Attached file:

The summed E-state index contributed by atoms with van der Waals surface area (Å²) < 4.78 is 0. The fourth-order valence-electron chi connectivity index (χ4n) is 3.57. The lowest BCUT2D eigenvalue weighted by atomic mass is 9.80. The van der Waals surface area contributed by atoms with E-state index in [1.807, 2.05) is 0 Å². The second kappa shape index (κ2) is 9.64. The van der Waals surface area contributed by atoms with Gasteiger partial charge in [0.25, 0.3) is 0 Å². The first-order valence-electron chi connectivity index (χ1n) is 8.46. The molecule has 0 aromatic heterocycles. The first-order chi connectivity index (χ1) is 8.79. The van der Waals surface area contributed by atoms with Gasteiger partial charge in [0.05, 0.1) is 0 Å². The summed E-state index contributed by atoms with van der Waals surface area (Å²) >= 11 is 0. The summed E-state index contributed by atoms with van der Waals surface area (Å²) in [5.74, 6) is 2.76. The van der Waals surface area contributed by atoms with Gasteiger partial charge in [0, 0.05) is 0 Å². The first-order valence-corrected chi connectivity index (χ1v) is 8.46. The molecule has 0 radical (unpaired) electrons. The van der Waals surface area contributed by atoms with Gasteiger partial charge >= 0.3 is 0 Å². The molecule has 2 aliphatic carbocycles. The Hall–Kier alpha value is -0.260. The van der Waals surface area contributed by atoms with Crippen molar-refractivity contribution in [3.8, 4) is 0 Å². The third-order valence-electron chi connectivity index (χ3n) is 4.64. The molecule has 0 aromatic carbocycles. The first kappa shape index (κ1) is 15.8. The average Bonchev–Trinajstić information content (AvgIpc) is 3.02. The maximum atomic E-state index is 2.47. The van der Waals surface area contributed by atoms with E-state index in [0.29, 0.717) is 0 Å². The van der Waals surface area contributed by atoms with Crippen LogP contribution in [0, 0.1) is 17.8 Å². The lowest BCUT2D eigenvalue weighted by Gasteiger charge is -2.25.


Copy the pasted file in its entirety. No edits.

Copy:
The summed E-state index contributed by atoms with van der Waals surface area (Å²) < 4.78 is 0. The fourth-order valence-electron chi connectivity index (χ4n) is 3.57. The lowest BCUT2D eigenvalue weighted by atomic mass is 9.80. The van der Waals surface area contributed by atoms with E-state index in [1.807, 2.05) is 0 Å². The second kappa shape index (κ2) is 9.64. The van der Waals surface area contributed by atoms with Gasteiger partial charge in [0.25, 0.3) is 0 Å². The first-order valence-electron chi connectivity index (χ1n) is 8.46. The molecule has 0 aromatic heterocycles. The first-order chi connectivity index (χ1) is 8.79. The van der Waals surface area contributed by atoms with Gasteiger partial charge in [0.05, 0.1) is 0 Å². The summed E-state index contributed by atoms with van der Waals surface area (Å²) >= 11 is 0. The summed E-state index contributed by atoms with van der Waals surface area (Å²) in [5.74, 6) is 2.76. The van der Waals surface area contributed by atoms with Gasteiger partial charge in [0, 0.05) is 0 Å². The first-order valence-corrected chi connectivity index (χ1v) is 8.46. The molecule has 0 radical (unpaired) electrons. The van der Waals surface area contributed by atoms with Gasteiger partial charge >= 0.3 is 0 Å². The molecule has 2 aliphatic carbocycles. The Hall–Kier alpha value is -0.260. The van der Waals surface area contributed by atoms with Crippen molar-refractivity contribution in [3.8, 4) is 0 Å². The third-order valence-electron chi connectivity index (χ3n) is 4.64. The molecule has 0 aromatic carbocycles. The first kappa shape index (κ1) is 15.8. The average Bonchev–Trinajstić information content (AvgIpc) is 3.02. The maximum atomic E-state index is 2.47. The van der Waals surface area contributed by atoms with E-state index in [0.29, 0.717) is 0 Å². The van der Waals surface area contributed by atoms with Crippen LogP contribution in [0, 0.1) is 17.8 Å². The lowest BCUT2D eigenvalue weighted by Gasteiger charge is -2.25.